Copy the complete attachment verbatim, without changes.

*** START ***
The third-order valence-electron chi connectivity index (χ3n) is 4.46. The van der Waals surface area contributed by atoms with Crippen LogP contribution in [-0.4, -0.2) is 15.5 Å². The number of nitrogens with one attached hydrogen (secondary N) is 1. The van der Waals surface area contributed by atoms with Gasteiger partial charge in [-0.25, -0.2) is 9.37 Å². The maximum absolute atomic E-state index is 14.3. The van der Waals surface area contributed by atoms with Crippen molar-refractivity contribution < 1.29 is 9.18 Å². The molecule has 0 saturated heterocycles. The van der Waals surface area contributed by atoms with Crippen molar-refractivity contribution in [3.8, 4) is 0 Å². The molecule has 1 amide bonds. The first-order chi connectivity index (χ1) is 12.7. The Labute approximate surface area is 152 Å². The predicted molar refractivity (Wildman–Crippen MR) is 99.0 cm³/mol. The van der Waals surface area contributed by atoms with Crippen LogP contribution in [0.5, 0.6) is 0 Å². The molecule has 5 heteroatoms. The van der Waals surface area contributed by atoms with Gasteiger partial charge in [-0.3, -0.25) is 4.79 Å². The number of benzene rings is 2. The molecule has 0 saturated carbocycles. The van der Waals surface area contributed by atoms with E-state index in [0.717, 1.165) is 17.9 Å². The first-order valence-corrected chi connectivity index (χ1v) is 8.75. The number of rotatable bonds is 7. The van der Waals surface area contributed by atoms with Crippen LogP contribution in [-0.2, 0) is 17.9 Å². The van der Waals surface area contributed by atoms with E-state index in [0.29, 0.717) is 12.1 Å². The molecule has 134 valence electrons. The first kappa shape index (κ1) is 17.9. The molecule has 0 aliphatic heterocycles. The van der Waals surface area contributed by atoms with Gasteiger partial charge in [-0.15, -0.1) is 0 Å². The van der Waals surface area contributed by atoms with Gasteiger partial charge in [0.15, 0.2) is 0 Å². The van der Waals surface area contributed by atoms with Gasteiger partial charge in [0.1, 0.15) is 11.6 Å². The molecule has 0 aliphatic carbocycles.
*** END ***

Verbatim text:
The third-order valence-electron chi connectivity index (χ3n) is 4.46. The van der Waals surface area contributed by atoms with Crippen LogP contribution in [-0.4, -0.2) is 15.5 Å². The number of nitrogens with one attached hydrogen (secondary N) is 1. The van der Waals surface area contributed by atoms with Gasteiger partial charge in [-0.25, -0.2) is 9.37 Å². The maximum absolute atomic E-state index is 14.3. The van der Waals surface area contributed by atoms with Crippen molar-refractivity contribution < 1.29 is 9.18 Å². The molecule has 0 saturated heterocycles. The van der Waals surface area contributed by atoms with Crippen molar-refractivity contribution in [3.8, 4) is 0 Å². The molecule has 1 amide bonds. The first-order chi connectivity index (χ1) is 12.7. The Labute approximate surface area is 152 Å². The predicted molar refractivity (Wildman–Crippen MR) is 99.0 cm³/mol. The van der Waals surface area contributed by atoms with Crippen LogP contribution in [0.5, 0.6) is 0 Å². The molecule has 5 heteroatoms. The van der Waals surface area contributed by atoms with Gasteiger partial charge in [-0.3, -0.25) is 4.79 Å². The number of benzene rings is 2. The molecule has 0 saturated carbocycles. The van der Waals surface area contributed by atoms with E-state index in [0.717, 1.165) is 17.9 Å². The first-order valence-corrected chi connectivity index (χ1v) is 8.75. The number of rotatable bonds is 7. The van der Waals surface area contributed by atoms with Crippen LogP contribution in [-0.2, 0) is 17.9 Å². The van der Waals surface area contributed by atoms with E-state index in [0.29, 0.717) is 12.1 Å². The molecule has 134 valence electrons. The first kappa shape index (κ1) is 17.9. The molecule has 0 aliphatic heterocycles. The van der Waals surface area contributed by atoms with Gasteiger partial charge in [-0.15, -0.1) is 0 Å². The van der Waals surface area contributed by atoms with Gasteiger partial charge in [0.15, 0.2) is 0 Å². The van der Waals surface area contributed by atoms with Gasteiger partial charge in [0.1, 0.15) is 11.6 Å². The molecule has 0 aliphatic carbocycles.